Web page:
Washington DC: Republican efforts to find a replacement for President Obama’s healthcare system have collapsed.
Two Republican senators said they opposed their party’s proposed alternative, making it impossible for the bill to pass in its current form.
The party has been divided on the issue, with moderates concerned about the effects on the most vulnerable.
President Trump has now called for repeal of Obamacare, so Republicans can start “from a clean slate”.
That task falls to Senate Majority Leader Mitch McConnell.
“Regretfully, it is now apparent that the effort to repeal and immediately replace the failure of Obamacare will not be successful,” Mr McConnell said.
What had been proposed?
President Trump had made repealing and replacing Obamacare, under which more than 20 million people gained healthcare coverage, a key campaign pledge.
Republicans view the 2010 legislation as an overreach of the federal government and say patients have less choice and higher premiums.
The party’s proposed alternative had kept key Obamacare taxes on the wealthy, while imposing sharp cuts to healthcare for the poor and allowing insurers to offer less coverage.
Why is Obamacare so controversial?
Obamacare v Republican plan compared
Why has it failed?
Two Republican senators, Mike Lee and Jerry Moran, said the new legislation did not go far enough in repealing Obamacare.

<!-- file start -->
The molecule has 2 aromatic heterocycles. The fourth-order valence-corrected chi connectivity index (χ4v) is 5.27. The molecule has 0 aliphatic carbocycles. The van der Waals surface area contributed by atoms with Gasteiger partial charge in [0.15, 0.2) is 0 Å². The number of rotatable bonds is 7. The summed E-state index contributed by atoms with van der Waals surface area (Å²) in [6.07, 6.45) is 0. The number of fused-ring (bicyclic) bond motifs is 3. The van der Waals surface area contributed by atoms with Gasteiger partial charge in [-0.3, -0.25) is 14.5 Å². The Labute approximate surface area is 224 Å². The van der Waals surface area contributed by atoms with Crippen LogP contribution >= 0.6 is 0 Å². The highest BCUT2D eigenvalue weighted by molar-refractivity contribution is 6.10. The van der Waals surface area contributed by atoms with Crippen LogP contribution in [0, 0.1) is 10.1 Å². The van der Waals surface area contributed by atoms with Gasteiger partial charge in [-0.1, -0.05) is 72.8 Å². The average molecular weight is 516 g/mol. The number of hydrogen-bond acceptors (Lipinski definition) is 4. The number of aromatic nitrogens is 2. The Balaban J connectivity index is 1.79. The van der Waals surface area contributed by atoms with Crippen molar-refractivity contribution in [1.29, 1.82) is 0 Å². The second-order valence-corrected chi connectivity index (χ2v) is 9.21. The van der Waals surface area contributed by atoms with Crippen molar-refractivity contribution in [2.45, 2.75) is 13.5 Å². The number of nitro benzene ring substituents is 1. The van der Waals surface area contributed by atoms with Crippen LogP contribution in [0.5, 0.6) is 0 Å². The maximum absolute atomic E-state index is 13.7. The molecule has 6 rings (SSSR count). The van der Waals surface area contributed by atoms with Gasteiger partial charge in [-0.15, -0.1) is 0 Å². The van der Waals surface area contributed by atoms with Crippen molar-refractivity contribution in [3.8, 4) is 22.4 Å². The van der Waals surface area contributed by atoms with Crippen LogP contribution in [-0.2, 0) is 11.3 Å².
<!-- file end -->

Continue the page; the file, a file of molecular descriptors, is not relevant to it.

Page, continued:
Mr Moran said “we should not put our stamp of approval on bad policy” while for Mr Lee, “in addition to not repealing all of the Obamacare taxes [the bill] doesn’t go far enough in lowering premiums for middle class families; nor does it create enough free space from the most costly Obamacare regulations”.
Two senators – Rand Paul and Susan Collins – had already opposed the bill. Mr Paul said the bill kept too much of the “ObamaCare taxes”, while Ms Collins expressed concerns about cuts to Medicaid.
With the two new opponents, Republicans – who hold 52 seats – no longer have enough votes to pass the bill in the 100-member Senate.
‘I owe my life to Obamacare’
Moderate Republicans had also said the bill would have harmed some of their vulnerable constituents.
The non-partisan Congressional Budgetary Office (CBO) found the bill would have stripped 22 million Americans of health insurance over the next decade.
On top of that, polls had shown Obamacare remained popular among Americans – a survey by the Washington Post and ABC News on Monday found more than twice as many people preferred Mr Obama’s programme to the proposed alternative.